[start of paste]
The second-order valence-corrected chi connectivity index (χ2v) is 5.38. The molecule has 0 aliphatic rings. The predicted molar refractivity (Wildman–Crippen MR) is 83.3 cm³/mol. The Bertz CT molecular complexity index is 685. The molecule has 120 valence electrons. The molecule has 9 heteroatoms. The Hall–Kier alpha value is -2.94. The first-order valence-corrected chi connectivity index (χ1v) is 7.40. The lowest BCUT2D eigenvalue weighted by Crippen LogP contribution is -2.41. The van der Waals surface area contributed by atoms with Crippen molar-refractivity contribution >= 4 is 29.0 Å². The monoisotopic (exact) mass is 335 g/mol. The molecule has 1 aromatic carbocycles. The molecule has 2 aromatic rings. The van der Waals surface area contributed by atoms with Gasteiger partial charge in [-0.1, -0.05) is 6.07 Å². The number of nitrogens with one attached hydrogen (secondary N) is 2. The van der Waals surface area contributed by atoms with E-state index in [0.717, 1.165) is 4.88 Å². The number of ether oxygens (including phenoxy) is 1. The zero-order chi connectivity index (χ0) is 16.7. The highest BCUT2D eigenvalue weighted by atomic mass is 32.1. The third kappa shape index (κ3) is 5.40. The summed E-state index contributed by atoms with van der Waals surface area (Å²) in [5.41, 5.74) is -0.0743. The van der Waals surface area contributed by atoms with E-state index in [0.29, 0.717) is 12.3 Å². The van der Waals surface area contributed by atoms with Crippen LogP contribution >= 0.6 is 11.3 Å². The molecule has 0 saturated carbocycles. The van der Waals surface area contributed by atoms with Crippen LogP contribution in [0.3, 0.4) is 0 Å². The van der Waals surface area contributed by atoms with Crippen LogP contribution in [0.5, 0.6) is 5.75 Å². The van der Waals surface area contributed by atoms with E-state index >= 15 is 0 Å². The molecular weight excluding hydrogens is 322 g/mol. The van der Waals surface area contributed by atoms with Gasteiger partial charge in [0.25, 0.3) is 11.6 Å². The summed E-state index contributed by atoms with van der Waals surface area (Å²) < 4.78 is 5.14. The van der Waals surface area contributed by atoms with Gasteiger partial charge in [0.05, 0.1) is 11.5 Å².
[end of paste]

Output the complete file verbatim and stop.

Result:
The second-order valence-corrected chi connectivity index (χ2v) is 5.38. The molecule has 0 aliphatic rings. The predicted molar refractivity (Wildman–Crippen MR) is 83.3 cm³/mol. The Bertz CT molecular complexity index is 685. The molecule has 120 valence electrons. The molecule has 9 heteroatoms. The Hall–Kier alpha value is -2.94. The first-order valence-corrected chi connectivity index (χ1v) is 7.40. The lowest BCUT2D eigenvalue weighted by Crippen LogP contribution is -2.41. The van der Waals surface area contributed by atoms with Crippen molar-refractivity contribution >= 4 is 29.0 Å². The monoisotopic (exact) mass is 335 g/mol. The molecule has 1 aromatic carbocycles. The molecule has 2 aromatic rings. The van der Waals surface area contributed by atoms with Gasteiger partial charge in [-0.1, -0.05) is 6.07 Å². The number of nitrogens with one attached hydrogen (secondary N) is 2. The van der Waals surface area contributed by atoms with E-state index in [0.717, 1.165) is 4.88 Å². The number of ether oxygens (including phenoxy) is 1. The zero-order chi connectivity index (χ0) is 16.7. The highest BCUT2D eigenvalue weighted by atomic mass is 32.1. The third kappa shape index (κ3) is 5.40. The summed E-state index contributed by atoms with van der Waals surface area (Å²) in [5.41, 5.74) is -0.0743. The van der Waals surface area contributed by atoms with E-state index in [0.29, 0.717) is 12.3 Å². The van der Waals surface area contributed by atoms with Crippen LogP contribution >= 0.6 is 11.3 Å². The molecule has 0 saturated carbocycles. The van der Waals surface area contributed by atoms with Crippen LogP contribution in [0.3, 0.4) is 0 Å². The van der Waals surface area contributed by atoms with Crippen LogP contribution in [0.5, 0.6) is 5.75 Å². The van der Waals surface area contributed by atoms with E-state index >= 15 is 0 Å². The molecular weight excluding hydrogens is 322 g/mol. The van der Waals surface area contributed by atoms with Gasteiger partial charge in [0.25, 0.3) is 11.6 Å². The summed E-state index contributed by atoms with van der Waals surface area (Å²) < 4.78 is 5.14. The van der Waals surface area contributed by atoms with Gasteiger partial charge in [0.05, 0.1) is 11.5 Å².